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cp1969
Apparently, this is apparently a common problem with these engines. Not only did my gasket blow out as did the one in the photo above, it blew out in exactly the same spot. I really think it has to do with that reed valve. It would be easy enough just to let the engine breathe through an unrestricted opening but I think they want the crankcase to be under a slight vacuum when the piston is at TDC. Too much is bad and so is too little. I have no idea where a person can contact an expert on these engines. I wish I knew where to read up on them.

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cp1969
I'm going to throw some parts at it. I ordered a new reed valve assembly along with a gasket set, a new dipstick, and a new o-ring for the dipstick tube. When in doubt, throw some parts at it. The parts guy at the Cummins truck engine shop (yes, that's where you get Onan parts where I live) was very helpful but he did not have a reed valve assembly in stock to answer my question as to whether the reed is normally closed or standing open, as mine is right now.

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cp1969
quote:
Originally posted by nateb17010
oh heck the problem is that darn cub cadet oil filter... lol I hope you get it fixed.. the very best of luck..
Baldwin 33 is a nice substitute for the CC filter......

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Dark
Actually this may be a logical cause as the Onan filters are of the bypass valve type. Increased pressure can cause a raise in vacume in the crankcase. Not all oil filters are created equal. In a full flow system, all of the oil passes through the filter to reach the engine. If the filter clogs, an alternative route to the engine must be provided for the oil, or the bearings and other internal parts may fail, due to oil starvation. A relief, or by-pass, valve is used to allow unfiltered oil to lubricate the engine. Unfiltered oil is far better than no oil at all. The relief (by-pass) valve is a component of the oil filter itself. Under normal conditions, the valve remains closed. When there is sufficient contaminant in the oil filter to reach a preset level of pressure differential to oil flow (around 10-12 PSI in most passenger cars), pressure differential on the relief (by-pass) valve causes it to open. This condition can occur when the oil filter has become clogged or when the weather is cold and the oil is thick and flows slowly. A few ifs here. If the valve is missing from the filter excess preasure can be formed from dirty filter up to 12 lbs. If the filter has a valve it may not be working causeing same condition. If the filter has a valve and the filter is not clogged too heavy of oil may have ben used check ANSI numbers for your engine to make sure its proper for the engine. If none of these are the issue then put a vacume guage on the engine after repairs and note the operation of the positive crancase ventalation incorporated into the side cover of most engines. the best place to check vacume of the cc is from an adapter plug fabricated to from an old oil plug. If vacume is normal (0to-3) then vacume in the cc was not the reason for the gasket failure. If vacumme is (-4 to -16)there is a direct link to the intake manifold pulling from the cc so in most cases the PCV is the cause.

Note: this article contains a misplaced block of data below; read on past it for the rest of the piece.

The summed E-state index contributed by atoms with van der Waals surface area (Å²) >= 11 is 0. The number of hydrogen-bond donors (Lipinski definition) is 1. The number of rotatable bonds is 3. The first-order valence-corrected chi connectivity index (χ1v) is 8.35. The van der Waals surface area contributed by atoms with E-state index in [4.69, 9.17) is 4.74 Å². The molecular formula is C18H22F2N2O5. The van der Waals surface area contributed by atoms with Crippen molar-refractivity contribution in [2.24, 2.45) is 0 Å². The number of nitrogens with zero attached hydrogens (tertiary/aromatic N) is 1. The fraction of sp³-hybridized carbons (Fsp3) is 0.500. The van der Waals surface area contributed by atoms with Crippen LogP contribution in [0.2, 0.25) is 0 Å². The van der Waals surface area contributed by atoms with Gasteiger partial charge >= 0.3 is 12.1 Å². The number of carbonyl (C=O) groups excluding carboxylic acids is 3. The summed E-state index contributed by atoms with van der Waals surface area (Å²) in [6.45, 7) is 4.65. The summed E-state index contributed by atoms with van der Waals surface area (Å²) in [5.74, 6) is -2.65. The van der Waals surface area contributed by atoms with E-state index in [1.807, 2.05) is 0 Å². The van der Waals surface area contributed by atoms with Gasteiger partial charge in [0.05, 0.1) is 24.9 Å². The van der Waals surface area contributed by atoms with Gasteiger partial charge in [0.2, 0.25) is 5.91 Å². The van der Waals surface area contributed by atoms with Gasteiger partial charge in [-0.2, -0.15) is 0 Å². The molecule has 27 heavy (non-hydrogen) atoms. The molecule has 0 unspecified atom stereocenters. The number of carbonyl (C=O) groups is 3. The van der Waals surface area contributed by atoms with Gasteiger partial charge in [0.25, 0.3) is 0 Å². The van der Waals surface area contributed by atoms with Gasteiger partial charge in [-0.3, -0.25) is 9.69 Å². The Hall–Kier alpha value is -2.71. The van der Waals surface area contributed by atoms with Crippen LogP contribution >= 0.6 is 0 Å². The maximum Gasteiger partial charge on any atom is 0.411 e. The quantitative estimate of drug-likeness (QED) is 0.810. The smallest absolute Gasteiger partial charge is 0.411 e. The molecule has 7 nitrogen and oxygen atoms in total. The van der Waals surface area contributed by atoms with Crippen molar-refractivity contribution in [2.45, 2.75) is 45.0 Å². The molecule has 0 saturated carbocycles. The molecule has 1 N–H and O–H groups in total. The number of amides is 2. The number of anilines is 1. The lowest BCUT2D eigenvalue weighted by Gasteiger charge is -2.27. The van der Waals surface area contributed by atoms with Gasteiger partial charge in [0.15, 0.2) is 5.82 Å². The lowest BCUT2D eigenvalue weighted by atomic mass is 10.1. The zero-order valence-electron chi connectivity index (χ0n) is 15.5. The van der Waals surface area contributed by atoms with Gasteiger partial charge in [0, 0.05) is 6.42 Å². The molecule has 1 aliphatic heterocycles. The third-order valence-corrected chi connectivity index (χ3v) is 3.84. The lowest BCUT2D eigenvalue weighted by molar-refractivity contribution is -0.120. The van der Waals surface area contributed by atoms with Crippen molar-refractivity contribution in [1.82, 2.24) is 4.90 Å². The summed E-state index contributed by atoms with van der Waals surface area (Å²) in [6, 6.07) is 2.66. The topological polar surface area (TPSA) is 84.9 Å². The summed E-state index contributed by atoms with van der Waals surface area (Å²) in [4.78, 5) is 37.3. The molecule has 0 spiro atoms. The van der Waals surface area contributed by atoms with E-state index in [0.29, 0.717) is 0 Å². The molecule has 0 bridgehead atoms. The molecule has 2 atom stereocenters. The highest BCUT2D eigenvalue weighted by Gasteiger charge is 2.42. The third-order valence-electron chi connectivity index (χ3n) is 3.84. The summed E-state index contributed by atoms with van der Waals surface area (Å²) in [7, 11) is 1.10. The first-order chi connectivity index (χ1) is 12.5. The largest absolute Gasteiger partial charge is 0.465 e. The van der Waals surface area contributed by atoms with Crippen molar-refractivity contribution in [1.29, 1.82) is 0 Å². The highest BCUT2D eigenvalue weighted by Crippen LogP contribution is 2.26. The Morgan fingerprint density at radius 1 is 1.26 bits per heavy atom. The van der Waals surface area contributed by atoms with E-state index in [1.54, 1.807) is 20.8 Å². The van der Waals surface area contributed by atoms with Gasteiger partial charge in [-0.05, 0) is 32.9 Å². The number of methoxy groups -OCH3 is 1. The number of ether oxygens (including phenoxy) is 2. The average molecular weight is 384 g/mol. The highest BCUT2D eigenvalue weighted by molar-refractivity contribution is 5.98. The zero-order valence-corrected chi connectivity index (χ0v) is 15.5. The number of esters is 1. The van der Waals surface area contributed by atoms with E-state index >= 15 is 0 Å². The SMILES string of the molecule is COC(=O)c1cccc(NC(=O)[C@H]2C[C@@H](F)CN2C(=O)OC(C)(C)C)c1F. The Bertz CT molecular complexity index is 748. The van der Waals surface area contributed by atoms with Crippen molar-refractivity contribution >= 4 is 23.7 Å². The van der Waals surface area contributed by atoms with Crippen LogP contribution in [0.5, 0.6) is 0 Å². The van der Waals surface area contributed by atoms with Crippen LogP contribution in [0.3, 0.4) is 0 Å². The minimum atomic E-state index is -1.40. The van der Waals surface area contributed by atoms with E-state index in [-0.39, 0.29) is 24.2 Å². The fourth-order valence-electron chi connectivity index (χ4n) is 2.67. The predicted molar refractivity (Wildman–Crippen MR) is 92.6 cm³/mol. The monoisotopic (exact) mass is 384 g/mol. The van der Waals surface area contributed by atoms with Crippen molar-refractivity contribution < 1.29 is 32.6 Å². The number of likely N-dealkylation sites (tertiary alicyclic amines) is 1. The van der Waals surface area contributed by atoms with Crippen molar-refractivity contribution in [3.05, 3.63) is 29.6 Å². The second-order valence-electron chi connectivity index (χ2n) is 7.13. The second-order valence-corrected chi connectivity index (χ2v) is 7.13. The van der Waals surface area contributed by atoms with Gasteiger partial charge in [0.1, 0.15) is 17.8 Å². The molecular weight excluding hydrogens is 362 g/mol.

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cp1969
Got my box of parts last Friday, put them in yesterday. $68 worth. Just for grins, I replaced the o-ring under the oil dipstick cap first and started it up. No more bouncing cap; $0.81 cost (p/n 509-0304). The breather assy (p/n 0123-2014) reed valve is, well, I wouldn't call it properly seated, but it is a lot closer to that than the reed valve that I took out of mine. So, at $10.30, we'll go with the new one. The new valve cover gasket was definitely needed, as oil was starting to leak out the back. $5.02 for a complete gasket set (p/n 102-1441)for the engine wasn't bad, even though I only needed the valve cover gasket. Fuel filter ($4.43) is next on the list of things to be replaced. The original on the tractor has ~575 hrs on it. Time for a new one. Air filter (p/n 140-3010, $9.86) and wrapper (p/n 140-2748-01, $6.28) aren't quite ready to be replaced but will be soon, and this beats the $30+ I paid for the last one at Cub Cadet. I am probably going to return the replacement oil dipstick (p/n 123-1972-01) because at $27.08 it is the most expensive part and I don't think there is anything wrong with mine.

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cp1969
You can see in the photo, the failure occurs at the same place. This tractor is 17 years old and has 600.4 hours on it. I wonder if I should put rings in it. It does not smoke or use oil. You have to be a paying member to post picture or links to them.

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cp1969
quote:
Originally posted by sovereign72
GM Vehicare gasket sealer #2 has extremely high adhesion properties. It might make the next repair last an acceptable amount of time.
Is that sealer to be used with a gasket or by itself?

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cp1969
It's fixed--again. Wonder how long it will last this time. I have a theory that maybe I'm letting the air filter get too much restriction but it's no more than that--a theory. The engine, at 600 hrs, is spotless inside. It looks new. I've been running 15w-40 diesel oil in it since the last repair; Cub Cadet 30w prior to that.